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Fog4IoT: Fog Data Management for IoT Applications

Typically, IoT applications rely on data produced by sensors to trigger actions on smart devices. As an example, wind, temperature, and brightness sensors in a smart home could be used to control window blinds or a smart factory might use vibration and noise sensors to shut off CNC machines before permanent damage occurs as well as to enable preventive maintenance.

In both scenarios, data is processed and decisions are taken either locally on edge devices or in cloud-based services. Often, there are also secondary uses or improved decision processes when collecting and correlating sensor data from various sources in the cloud. For IoT applications, both cloud and edge computing have their own advantages and disadvantages: while edge computing primarily suffers from capacity constraints on local devices, cloud services have much higher latencies and a higher probability of not being available locally due to network outages. Furthermore, privacy concerns may further limit choices depending on the kind of data. For instance, personal data in EU smart home scenarios can be subject to the GDPR and manufacturers may be reluctant to expose data on sensitive production processes to outsiders. All these aspects need to be weighed carefully so as to alleviate weaknesses and fully utilize strengths when building data management systems for IoT applications in fog environments, i.e., using cloud and edge computing as well as possible intermediary nodes within the core network at the same time.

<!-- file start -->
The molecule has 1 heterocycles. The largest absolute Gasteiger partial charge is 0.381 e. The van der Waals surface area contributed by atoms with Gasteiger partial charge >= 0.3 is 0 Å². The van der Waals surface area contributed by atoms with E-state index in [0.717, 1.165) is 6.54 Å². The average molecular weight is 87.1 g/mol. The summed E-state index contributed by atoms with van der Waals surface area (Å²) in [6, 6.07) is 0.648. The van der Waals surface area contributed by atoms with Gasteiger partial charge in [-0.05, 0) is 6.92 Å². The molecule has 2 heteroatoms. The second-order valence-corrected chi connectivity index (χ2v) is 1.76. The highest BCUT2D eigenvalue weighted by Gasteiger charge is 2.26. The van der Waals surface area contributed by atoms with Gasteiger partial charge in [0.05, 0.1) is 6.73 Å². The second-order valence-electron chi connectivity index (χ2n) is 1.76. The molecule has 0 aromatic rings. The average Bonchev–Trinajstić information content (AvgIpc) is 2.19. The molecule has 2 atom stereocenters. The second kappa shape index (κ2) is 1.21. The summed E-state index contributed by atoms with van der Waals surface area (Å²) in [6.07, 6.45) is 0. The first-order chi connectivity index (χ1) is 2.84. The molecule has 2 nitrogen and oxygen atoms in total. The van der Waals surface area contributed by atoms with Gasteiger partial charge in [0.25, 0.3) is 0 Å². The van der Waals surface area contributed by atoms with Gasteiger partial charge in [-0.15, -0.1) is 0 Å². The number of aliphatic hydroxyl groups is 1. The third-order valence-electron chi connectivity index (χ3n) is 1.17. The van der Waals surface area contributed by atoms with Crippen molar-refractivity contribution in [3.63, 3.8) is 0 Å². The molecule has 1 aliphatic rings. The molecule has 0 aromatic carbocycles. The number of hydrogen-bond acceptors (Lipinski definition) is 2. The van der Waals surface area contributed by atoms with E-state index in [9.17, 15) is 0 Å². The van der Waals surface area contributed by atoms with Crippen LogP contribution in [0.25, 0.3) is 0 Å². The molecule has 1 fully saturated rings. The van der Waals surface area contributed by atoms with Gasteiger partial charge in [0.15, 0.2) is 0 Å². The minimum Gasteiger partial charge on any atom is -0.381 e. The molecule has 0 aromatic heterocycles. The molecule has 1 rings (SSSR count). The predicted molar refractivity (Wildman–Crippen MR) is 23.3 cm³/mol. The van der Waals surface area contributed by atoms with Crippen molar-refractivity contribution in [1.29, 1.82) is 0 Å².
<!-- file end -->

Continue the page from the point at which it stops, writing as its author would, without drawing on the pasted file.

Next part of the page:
In this project, we research novel data management and data distribution techniques specifically tailored to the needs of IoT applications. Such techniques need to efficiently distribute and move data across edge and cloud nodes while hiding as much complexity as possible from applications. A particular challenge in this project is that IoT applications can use both streaming and event-driven functions (‘serverless’) as computation approaches depending on the respective use case. Additionally, there are scenarios where pub/sub-based data distribution provides much more flexibility than standard point-to-point communication. The goal of this project is to combine these different approaches and techniques into an integrated platform that offers a continuum choice between functions and streams.

The first four years of this project are funded by the Einstein Foundation; the project started in January 2018.

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